We do have markets, this is not the DRAM industry, there is nothing very dynamic about DRAM and there is plenty dynamic about NAND. I mean NAND is a young industry and tremendous growth that I try to capture with the mobile, with the third-party applications and with SSDs. So, now I do believe that this 60% or so annual price declines are really not sustainable. I’ve said that every one of the last three years and Moore’s Law is definitely slowing down if you do the calculation for 32 nanometer compared to 42/ 43 nanometer you see that it cannot support 60% cost reductions and therefore I think that the fundamentals dictate that if people want to run a profitable business then this needs to be managed to justify a return investment and today’s return of investment is still negative based on today’s pricing.
So I think it’s very encouraging and I believe that really if somebody decided today if the biggest supplier in this market decided today that they are going to pull all the stops and really drive up, it’s still not going to make much of a difference in 2009 and I think we are really talking about, I think a period of return to much better health. But again demand is the key and without demand [pause]. Demand is the one part of the equation that we really don’t have any idea where it’s going to go.
Daniel Amir, Lazard Capital Markets: Okay. Maybe I’ll follow through with that question. Related to the kind of demand and the pricing, how do we look at the SSD market? I mean obviously now pricing has gone up. So that sometimes is counter to the argument of SSD versus hard disk drives. But what you are seeing on the cost front and on the MLC SSD now, when should we start seeing SSD becoming a bigger or an important portion of the NAND market?
Eli Harari: SSD eventually, of course, we’ve always believed, will be a very substantial part of the NAND market, NAND consumption market, but again it’s a question of, it’s got to be profitable in order to justify investment in major production capacity to meet future demand. What is pretty obvious now is that the SSD market is going to be highly segmented. It’s going to have the enterprise space, which by itself will be segmented, the mid range in notebook and desktop PCs and then netbook and niche. And I think each one of these markets are going to have its own dynamics including gross margins and target pricing that’s required to get those markets to really takeoff.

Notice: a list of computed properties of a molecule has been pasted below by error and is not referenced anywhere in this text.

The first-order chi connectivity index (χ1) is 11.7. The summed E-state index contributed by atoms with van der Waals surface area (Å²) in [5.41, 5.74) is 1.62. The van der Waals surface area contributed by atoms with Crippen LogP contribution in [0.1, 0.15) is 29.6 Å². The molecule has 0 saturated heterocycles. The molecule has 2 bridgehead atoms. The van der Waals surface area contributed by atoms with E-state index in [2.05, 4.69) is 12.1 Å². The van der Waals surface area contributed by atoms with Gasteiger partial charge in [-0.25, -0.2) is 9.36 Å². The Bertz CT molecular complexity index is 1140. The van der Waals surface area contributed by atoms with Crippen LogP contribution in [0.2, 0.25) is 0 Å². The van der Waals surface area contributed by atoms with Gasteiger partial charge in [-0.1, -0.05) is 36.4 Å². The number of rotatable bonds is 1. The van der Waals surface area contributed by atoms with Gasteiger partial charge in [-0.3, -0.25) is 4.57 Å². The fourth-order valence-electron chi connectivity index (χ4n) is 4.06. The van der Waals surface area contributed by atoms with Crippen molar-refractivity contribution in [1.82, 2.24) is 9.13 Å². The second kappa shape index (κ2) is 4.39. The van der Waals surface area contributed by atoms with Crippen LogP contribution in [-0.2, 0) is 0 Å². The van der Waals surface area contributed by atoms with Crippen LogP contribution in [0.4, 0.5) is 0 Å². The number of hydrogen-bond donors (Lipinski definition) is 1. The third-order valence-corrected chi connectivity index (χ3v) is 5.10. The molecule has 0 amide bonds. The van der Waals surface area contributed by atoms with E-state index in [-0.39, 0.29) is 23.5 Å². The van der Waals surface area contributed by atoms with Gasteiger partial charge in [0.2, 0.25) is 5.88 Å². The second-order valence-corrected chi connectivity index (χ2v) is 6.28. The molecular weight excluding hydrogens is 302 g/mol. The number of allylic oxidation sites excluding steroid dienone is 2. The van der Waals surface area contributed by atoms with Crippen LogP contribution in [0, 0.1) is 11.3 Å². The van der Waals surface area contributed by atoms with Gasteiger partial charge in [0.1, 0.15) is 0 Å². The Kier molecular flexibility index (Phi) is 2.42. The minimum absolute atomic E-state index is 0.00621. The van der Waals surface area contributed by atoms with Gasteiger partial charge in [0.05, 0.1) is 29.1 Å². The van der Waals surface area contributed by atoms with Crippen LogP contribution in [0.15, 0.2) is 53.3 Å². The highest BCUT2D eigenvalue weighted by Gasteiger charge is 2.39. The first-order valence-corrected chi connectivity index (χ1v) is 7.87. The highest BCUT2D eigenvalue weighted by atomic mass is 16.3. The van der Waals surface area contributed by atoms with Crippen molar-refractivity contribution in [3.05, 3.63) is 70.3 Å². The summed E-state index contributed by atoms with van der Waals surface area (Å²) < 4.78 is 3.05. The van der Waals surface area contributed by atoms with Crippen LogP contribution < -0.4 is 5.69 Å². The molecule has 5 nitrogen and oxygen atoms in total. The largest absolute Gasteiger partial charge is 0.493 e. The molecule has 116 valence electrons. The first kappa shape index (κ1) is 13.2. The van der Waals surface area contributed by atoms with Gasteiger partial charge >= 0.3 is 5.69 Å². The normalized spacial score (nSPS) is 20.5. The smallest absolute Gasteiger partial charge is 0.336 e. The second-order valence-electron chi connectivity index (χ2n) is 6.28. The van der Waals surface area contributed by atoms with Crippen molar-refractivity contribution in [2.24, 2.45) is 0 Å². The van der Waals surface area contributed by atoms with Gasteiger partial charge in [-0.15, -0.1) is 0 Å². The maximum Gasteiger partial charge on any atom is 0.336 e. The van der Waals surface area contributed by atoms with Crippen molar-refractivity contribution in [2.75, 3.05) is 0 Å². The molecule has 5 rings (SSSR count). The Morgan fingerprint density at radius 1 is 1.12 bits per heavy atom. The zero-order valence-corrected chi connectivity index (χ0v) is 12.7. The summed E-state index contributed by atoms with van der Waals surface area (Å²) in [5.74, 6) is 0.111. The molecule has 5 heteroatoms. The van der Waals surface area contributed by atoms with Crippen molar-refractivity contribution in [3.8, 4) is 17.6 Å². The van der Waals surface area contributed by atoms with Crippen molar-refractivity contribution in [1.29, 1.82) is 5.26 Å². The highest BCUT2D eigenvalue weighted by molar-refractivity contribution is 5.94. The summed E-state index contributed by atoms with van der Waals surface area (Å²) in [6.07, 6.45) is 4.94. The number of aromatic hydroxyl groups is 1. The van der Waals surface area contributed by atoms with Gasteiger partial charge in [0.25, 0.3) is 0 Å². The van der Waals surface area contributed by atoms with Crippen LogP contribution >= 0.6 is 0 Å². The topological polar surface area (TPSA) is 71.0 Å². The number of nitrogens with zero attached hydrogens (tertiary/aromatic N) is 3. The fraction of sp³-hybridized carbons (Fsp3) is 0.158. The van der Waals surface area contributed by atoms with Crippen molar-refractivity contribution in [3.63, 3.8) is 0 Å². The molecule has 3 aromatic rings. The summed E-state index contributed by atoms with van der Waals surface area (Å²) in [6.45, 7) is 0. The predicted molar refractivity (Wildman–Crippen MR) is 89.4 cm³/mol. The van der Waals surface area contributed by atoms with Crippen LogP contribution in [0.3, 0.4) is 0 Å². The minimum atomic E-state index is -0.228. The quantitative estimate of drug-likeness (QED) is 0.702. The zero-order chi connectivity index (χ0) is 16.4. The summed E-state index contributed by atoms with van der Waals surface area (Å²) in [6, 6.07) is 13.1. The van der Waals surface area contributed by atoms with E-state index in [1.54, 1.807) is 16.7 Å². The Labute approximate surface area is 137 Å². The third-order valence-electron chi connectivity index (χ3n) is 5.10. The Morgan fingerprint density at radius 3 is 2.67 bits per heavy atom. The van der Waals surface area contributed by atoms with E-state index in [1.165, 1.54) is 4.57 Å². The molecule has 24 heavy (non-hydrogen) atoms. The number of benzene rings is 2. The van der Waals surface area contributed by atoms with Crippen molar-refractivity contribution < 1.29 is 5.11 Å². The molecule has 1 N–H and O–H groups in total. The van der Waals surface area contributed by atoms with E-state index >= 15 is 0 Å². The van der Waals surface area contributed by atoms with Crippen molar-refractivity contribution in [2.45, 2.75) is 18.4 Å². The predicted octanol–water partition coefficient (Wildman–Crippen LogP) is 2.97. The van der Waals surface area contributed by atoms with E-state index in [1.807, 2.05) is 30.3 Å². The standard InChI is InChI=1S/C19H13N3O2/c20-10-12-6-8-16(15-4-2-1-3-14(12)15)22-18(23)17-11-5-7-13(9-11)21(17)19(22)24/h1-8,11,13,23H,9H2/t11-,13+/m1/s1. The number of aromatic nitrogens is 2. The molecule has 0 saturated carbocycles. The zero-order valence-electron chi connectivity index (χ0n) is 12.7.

I think the enterprise space, we are already meeting the price requirements even with SLC NAND. We are not there yet with netbooks and notebooks PCs. And we need to be careful that we don’t get too far ahead of ourselves in terms of the euphoria about such a huge market because it really needs to be thought of from the point of view of both meeting the requirements of the market price-wise, but also the requirements for achieving profitability. And we are going to, for ourselves, we are definitely going to prioritize profitability.
Daniel Amir, Lazard Capital Markets: Okay. Thanks a lot.
Vijay Rakesh, Thinkequity: Thank you, guys. Just a couple of questions here, I was wondering, you said that the inventories are coming down in the second quarter, I was wondering what‘s a good number there? and also wondering what your depreciation for the year looks like for ’09 now?
Judy Bruner: Vijay I don’t believe I gave any guidance on inventory for the second quarter. Really it’s hard to predict at this point, whether inventory dollars will go down or go up in the second quarter, a lot depends on demand, as well as on the level of inventory reserves released or taken during the second quarter. So, we don’t have a specific forecast on inventory dollars for the second quarter.
Vijay Rakesh, Thinkequity: Okay.
Judy Bruner: And I am sorry. What was your second question?
Vijay Rakesh, Thinkequity: And what’s your estimated depreciation for the year?
Judy Bruner: Well, you can see in our cash flow statement, the depreciation for the first quarter, which let me just get it for you, was $39 million. So, I think that’s a reasonable run rate on a quarterly basis. We have split out this time [pause] have split out depreciation and amortization. So, those are on two different lines.
Vijay Rakesh, Thinkequity: Got it. My other question was actually ramp 32 nanometer here, what percentage do you think that will be of your output and let’s say in Q2 and going forward into Q3?
Sanjay Mehrotra: So, we have said that 32 nanometer will actually begin with the ramp this year. We are in the stages of qualifying the technology in our products. So, it’s not part of any Q2 bit production and in Q3, it will be a relatively small portion and towards Q4 and toward the end of the year, it’s beginning to start ramping up to meaningful volume.